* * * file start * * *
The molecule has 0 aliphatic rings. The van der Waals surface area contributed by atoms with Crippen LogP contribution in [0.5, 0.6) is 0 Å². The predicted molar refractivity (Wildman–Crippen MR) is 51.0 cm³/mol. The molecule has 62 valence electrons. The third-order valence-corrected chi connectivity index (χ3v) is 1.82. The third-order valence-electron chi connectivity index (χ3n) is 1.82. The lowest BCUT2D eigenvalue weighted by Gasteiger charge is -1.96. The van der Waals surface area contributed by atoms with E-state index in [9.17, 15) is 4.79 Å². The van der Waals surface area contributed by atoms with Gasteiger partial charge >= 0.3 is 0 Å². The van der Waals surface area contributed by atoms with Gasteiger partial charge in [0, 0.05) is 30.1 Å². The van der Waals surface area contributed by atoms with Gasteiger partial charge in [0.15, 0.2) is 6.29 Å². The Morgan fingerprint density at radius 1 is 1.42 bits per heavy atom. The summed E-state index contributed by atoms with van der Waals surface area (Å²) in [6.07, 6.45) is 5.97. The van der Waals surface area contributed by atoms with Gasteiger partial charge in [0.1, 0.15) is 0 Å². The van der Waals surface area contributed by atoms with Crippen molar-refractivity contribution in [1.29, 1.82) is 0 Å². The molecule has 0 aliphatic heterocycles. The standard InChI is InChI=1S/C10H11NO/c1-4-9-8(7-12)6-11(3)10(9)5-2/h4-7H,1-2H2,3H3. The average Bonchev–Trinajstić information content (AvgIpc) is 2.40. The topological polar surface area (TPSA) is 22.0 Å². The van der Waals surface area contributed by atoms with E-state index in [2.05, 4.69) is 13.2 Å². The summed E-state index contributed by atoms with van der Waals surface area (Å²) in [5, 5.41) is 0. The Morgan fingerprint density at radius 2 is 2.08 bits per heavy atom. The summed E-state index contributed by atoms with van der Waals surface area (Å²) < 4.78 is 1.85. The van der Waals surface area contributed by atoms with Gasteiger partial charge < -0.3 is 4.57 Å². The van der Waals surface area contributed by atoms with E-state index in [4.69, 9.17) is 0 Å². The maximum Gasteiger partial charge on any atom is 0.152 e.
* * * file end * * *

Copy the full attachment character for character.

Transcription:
The molecule has 0 aliphatic rings. The van der Waals surface area contributed by atoms with Crippen LogP contribution in [0.5, 0.6) is 0 Å². The predicted molar refractivity (Wildman–Crippen MR) is 51.0 cm³/mol. The molecule has 62 valence electrons. The third-order valence-corrected chi connectivity index (χ3v) is 1.82. The third-order valence-electron chi connectivity index (χ3n) is 1.82. The lowest BCUT2D eigenvalue weighted by Gasteiger charge is -1.96. The van der Waals surface area contributed by atoms with E-state index in [9.17, 15) is 4.79 Å². The van der Waals surface area contributed by atoms with Gasteiger partial charge >= 0.3 is 0 Å². The van der Waals surface area contributed by atoms with Gasteiger partial charge in [0, 0.05) is 30.1 Å². The van der Waals surface area contributed by atoms with Gasteiger partial charge in [0.15, 0.2) is 6.29 Å². The Morgan fingerprint density at radius 1 is 1.42 bits per heavy atom. The summed E-state index contributed by atoms with van der Waals surface area (Å²) in [6.07, 6.45) is 5.97. The van der Waals surface area contributed by atoms with Gasteiger partial charge in [0.1, 0.15) is 0 Å². The van der Waals surface area contributed by atoms with Crippen molar-refractivity contribution in [1.29, 1.82) is 0 Å². The molecule has 0 aliphatic heterocycles. The standard InChI is InChI=1S/C10H11NO/c1-4-9-8(7-12)6-11(3)10(9)5-2/h4-7H,1-2H2,3H3. The average Bonchev–Trinajstić information content (AvgIpc) is 2.40. The topological polar surface area (TPSA) is 22.0 Å². The van der Waals surface area contributed by atoms with E-state index in [2.05, 4.69) is 13.2 Å². The summed E-state index contributed by atoms with van der Waals surface area (Å²) in [5, 5.41) is 0. The Morgan fingerprint density at radius 2 is 2.08 bits per heavy atom. The summed E-state index contributed by atoms with van der Waals surface area (Å²) < 4.78 is 1.85. The van der Waals surface area contributed by atoms with Gasteiger partial charge < -0.3 is 4.57 Å². The van der Waals surface area contributed by atoms with E-state index in [4.69, 9.17) is 0 Å². The maximum Gasteiger partial charge on any atom is 0.152 e.